- Tubal ligation is permanent sterilization (irreversible birth control) by cutting and tying your fallopian tubes.
- Post-partum tubal ligation is permanent sterilization or irreversible birth control done after delivery of your baby.
- It can be done at the time of C-section or after vaginal birth.
- You and your baby must be stable after delivery.
- A postpartum tubal ligation usually does not extend your hospital stay.
- Your obstetrician will discuss with you again the birth control options and their risks & benefits to ensure that you still understand your options and continue to want permanent sterilization.
- He or she will also go over the surgical risks that are associated with tubal ligation.
- If you are still 100% certain that you want to use tubal ligation as a permanent birth control, then the tubal ligation will be done.
- You are taken to the operating room.
- The existing epidural or with local injection & intravenous sedation will keep you comfortable throughout the procedure.
- A 2-3 centimeter (approximately 1 inch) cut is made under the belly button.
- Your belly is entered and the fallopian tubes are located, tied with absorbable sutures and a segment of it cut.
- The incision is closed with absorbable sutures or skin glue.
- You will recover in 1-4 hours and go home on pain pills.
Will I Always Have the Tubal Ligation Before Going Home?
- If your have a -section, postpartum tubal ligation is done after the uterus is sewn together, there is no significant bleeding and you and your baby is stable. This additional procedure adds another 5-10 minutes to the C-section.
- If you have a vaginal birth, the tubal ligation is done immediately, the day of discharge or about 2 months after the delivery.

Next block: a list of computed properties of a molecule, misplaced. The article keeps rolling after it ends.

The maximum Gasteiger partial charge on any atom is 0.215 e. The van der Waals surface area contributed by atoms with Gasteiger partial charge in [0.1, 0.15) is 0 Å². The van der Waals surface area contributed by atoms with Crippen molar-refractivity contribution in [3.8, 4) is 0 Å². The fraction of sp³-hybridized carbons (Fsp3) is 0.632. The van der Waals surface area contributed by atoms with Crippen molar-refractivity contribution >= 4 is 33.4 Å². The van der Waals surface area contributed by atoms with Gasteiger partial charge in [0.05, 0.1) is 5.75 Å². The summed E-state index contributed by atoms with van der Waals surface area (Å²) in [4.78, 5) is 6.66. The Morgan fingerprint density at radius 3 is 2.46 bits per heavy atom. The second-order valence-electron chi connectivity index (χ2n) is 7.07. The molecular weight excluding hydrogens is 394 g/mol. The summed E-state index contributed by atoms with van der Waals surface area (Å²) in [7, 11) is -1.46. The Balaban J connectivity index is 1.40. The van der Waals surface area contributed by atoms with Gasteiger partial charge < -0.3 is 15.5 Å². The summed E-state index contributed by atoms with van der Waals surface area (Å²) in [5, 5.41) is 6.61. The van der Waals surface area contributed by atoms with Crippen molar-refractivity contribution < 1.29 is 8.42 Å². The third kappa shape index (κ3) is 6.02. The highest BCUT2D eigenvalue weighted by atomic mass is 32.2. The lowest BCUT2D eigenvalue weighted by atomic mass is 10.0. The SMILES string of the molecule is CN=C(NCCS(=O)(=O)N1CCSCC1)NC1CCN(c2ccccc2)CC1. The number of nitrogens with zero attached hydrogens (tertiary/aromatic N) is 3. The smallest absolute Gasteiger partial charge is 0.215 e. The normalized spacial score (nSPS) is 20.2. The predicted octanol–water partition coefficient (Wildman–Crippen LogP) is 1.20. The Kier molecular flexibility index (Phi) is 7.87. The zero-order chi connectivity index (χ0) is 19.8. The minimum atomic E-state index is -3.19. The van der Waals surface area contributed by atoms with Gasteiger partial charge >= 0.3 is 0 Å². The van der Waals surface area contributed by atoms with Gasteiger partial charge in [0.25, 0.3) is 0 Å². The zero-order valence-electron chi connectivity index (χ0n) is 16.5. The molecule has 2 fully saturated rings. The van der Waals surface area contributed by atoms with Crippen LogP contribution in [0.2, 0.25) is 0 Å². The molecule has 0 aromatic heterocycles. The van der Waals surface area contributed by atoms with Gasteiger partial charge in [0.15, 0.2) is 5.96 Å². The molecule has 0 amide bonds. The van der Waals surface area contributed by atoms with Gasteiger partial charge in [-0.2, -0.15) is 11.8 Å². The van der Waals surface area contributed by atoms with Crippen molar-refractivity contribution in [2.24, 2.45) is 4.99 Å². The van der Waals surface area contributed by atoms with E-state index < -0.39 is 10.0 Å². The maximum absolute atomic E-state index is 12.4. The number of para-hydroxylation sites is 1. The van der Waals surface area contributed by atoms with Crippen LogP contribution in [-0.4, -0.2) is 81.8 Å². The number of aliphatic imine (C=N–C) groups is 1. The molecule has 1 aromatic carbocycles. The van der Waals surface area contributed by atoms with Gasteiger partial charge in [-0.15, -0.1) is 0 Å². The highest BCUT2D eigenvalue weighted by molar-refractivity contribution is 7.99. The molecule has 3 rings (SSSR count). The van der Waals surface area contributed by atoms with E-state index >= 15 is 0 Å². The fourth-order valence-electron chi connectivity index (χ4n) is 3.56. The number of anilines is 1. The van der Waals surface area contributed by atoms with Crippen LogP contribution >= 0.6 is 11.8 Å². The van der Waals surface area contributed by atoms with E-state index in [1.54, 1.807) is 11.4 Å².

- This is an elective procedure; it is done on a time and resource availability basis. If Labor and Delivery is full or if there are multiple urgent cases in the main operating room, your postpartum provider will discharge you to go home.
I Did Not Get My Postpartum Tubal Ligation. What is Next?
- If time and resources do not permit doing your postpartum tubal ligation, your discharge provider will offer you a reversible method of birth control (pill/patch/Depo-Provera/IUD) depending on your breastfeeding status.
- When you come back for your postpartum exam, your provider will place a formal consult for an Bilateral Tubal Ligation.
- Remember, there are other as affective and reversible birth control methods (i.e. pills, patch, uterine systems / devices, Depo-Provera, rhythm, condom, spermicides, cervical caps, diaphragm).
- Many of these reversible methods (i.e. pills, patch, or progesterone impregnated uterine systems ) offer other benefits aside from birth control. They can regulate your menstrual cycles and/or decrease menstrual cramping.
- Don’t forget, vasectomy is still the safest form of permanent sterilization
Interval Tubal Ligation
- Are you a Tubal Ligation Candidate?
- Interval tubal ligation is perform at any time not associated with delivery of the baby.